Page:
State of the Kenyan Media

Written by DANIEL TITIYA |
Published on:

The growth of the Kenyan media over the years has been at a snail’s pace but worth the wait as we now enjoy accurate, quality, reliable and timely news unlike in the past where cases of libel, defamation and slander were the order of the day. Many media houses have emerged in the last decade in Kenya offering a variety of news content. The stiff competition in the market has helped end the monopoly by government sponsored TV and radio stations and as a result, focus has been shifted to quality news coverage other than making exorbitant profits at the expense of the public. The standards of reporting have also grown as media houses now seek highly qualified journalists. Journalism has become a profession and not a hobby.

We have seen diversity with the emergence of vernacular radio and TV stations. We now have almost every community catered for in terms of news dissemination. This is a huge gain as the communication barrier has been broken. In the past, the press found it a daunting task to convey information in different tribes as such a notion only remained a mirage. It was unthought-of that Kenya could embrace such kind of diversity. Such gains have not only helped promote education, awareness and entertainment but also preserve Kenyan diverse cultures and peaceful co-existence.

Patrick Henry once said that “give me liberty or give me death” and this has been the case in Kenya and other countries globally. The legislature has played a crucial role in the growth of freedom of the press. Our new constitution passed in 2010 acknowledged the importance of a free press and set up mechanisms to safe guard its existence without government interference. In the past, especially in the 1990s, Kenyan media experienced turbulent times with constant government censorship and stiff penalties to gag its operations. Journalists who did not play to the tune of the ruling class were tortured, detained or made to disappear under strange circumstances.

 The ruling class felt insecure with the media as it exposed poor governance and human atrocities committed by the government such as extra judicial killings. Eventually, all these intimidation of journalist and reporters led to what we now call yellow journalism. The press had to give in to external pressure and was willing to be compromised by the ruling elite for positive coverage. The change in regime that occurred in 2003 however was the turning point for Kenyan Media. The desire for change was enormous and led to the adoption of the new constitution that safe guarded the freedom of the press.  This created a level playing field and so the entrance of many stakeholders in the media industry to pursue the unchartered waters.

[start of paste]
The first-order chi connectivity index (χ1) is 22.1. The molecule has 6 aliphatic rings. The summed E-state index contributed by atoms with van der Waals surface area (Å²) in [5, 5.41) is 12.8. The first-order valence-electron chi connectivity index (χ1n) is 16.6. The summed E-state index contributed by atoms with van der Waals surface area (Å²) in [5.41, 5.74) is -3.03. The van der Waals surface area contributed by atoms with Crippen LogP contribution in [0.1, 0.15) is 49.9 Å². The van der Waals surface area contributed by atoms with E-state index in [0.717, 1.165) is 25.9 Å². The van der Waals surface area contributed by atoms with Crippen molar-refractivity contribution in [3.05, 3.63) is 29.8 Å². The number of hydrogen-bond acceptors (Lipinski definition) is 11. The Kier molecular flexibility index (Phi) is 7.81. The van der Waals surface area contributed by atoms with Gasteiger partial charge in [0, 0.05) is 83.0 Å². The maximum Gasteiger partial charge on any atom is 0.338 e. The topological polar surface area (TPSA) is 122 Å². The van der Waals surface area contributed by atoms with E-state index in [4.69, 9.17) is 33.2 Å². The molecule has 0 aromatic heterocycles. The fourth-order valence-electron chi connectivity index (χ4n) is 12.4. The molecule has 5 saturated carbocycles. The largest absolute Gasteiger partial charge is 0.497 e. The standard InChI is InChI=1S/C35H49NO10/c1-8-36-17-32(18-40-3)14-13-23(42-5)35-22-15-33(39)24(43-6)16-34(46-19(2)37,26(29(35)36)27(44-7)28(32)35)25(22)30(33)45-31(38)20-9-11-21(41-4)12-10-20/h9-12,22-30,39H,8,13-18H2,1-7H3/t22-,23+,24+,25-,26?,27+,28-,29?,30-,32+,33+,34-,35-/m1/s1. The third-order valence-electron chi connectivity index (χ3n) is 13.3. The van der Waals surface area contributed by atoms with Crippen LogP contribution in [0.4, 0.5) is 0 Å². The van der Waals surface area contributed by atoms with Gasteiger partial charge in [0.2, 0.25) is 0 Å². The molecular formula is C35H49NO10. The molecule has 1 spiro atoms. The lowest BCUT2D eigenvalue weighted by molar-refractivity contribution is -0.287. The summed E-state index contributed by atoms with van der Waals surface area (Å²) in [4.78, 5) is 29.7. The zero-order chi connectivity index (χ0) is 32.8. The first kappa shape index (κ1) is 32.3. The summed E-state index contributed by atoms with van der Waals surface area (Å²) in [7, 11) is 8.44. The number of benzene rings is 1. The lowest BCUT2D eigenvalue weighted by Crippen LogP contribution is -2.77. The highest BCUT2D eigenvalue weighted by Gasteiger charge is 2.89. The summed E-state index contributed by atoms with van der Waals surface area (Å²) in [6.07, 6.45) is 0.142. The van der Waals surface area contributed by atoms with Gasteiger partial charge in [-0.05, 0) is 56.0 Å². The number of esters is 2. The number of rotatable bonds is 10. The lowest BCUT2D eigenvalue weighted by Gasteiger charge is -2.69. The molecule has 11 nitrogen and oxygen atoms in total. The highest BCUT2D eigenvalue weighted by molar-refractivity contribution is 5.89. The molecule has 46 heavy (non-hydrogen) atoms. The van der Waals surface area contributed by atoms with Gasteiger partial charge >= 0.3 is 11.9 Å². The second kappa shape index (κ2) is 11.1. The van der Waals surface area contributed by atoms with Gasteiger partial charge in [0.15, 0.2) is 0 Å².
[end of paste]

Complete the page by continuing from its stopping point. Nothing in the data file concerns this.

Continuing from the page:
Advancement in technology has also played a significant role in the growth of the media in Kenya. We now enjoy state of the art technology that has enabled news coverage much easier and faster unlike in the olden days. The introductions of digital cameras that capture quality images and their accessibility to many have transformed the industry in many ways.  The internet has revolutionised the way news is being conveyed as information is now able to reach a huge population of people with just the click of a button.  Social media like Facebook, Twitter, LinkedIn and Instagram have taken centre stage and media houses have had to readjust themselves to cope with these new rapid changes in technology else become obsolete.

Despite these tremendous gains in the growth of the Kenyan Media, traces of archaic behaviour still come into play in one way or another that threaten to erode the gains made that took so much time, effort and sacrifice to achieve. Media censorship is still rampant like what was witnessed in the 2017 general election. Various media houses were denied air coverage for days by the Communications Authority of Kenya for failing to heed the government’s call of not airing the mock swearing in of the opposition leader into office as “the people’s president” as it was claimed then. This act did not go down well for Kenya in the international community and portrayed a bad image for the country.  The stand-off was eventually resolved in the corridors of justice and the government finally gave into external pressure. Other cases that threaten freedom of the press are the attacks on journalists while in the cause of duty. Many journalists are still being attacked and brutally beaten for no concrete reason.  However, in spite of these challenges, the gains made still outweigh the negatives and Kenya is on the right track in the growth of the media; a pivotal step in achieving democracy.


Titiya Ommilah

Freelance Writer.

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A member of the Fourth Estate by profession. Specialized in Print and Broadcast and attained a Second Class Honours Degree Upper Division. I am known to be focused, hardworking, reliable, diligent, dependable and self-reliant person who has the zeal and gusto to achieve his goals and objectives.


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